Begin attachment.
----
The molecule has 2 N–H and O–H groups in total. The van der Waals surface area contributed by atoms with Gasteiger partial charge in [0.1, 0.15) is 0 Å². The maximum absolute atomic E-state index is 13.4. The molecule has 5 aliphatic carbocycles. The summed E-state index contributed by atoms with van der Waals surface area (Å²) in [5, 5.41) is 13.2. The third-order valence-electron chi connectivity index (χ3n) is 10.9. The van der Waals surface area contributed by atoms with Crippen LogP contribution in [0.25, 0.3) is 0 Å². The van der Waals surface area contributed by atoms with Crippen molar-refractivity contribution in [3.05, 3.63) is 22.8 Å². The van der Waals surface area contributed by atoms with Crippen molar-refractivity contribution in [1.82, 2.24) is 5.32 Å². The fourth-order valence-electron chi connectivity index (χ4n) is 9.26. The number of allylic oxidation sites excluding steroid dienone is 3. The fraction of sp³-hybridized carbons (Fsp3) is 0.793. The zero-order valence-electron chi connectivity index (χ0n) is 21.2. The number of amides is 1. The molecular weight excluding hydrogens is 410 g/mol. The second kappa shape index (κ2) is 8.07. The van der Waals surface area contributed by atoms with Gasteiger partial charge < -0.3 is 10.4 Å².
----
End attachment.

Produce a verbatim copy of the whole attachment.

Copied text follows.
The molecule has 2 N–H and O–H groups in total. The van der Waals surface area contributed by atoms with Gasteiger partial charge in [0.1, 0.15) is 0 Å². The maximum absolute atomic E-state index is 13.4. The molecule has 5 aliphatic carbocycles. The summed E-state index contributed by atoms with van der Waals surface area (Å²) in [5, 5.41) is 13.2. The third-order valence-electron chi connectivity index (χ3n) is 10.9. The van der Waals surface area contributed by atoms with Crippen LogP contribution in [0.25, 0.3) is 0 Å². The van der Waals surface area contributed by atoms with Crippen molar-refractivity contribution in [3.05, 3.63) is 22.8 Å². The van der Waals surface area contributed by atoms with Crippen molar-refractivity contribution in [1.82, 2.24) is 5.32 Å². The fourth-order valence-electron chi connectivity index (χ4n) is 9.26. The number of allylic oxidation sites excluding steroid dienone is 3. The fraction of sp³-hybridized carbons (Fsp3) is 0.793. The zero-order valence-electron chi connectivity index (χ0n) is 21.2. The number of amides is 1. The molecular weight excluding hydrogens is 410 g/mol. The second kappa shape index (κ2) is 8.07. The van der Waals surface area contributed by atoms with Gasteiger partial charge < -0.3 is 10.4 Å².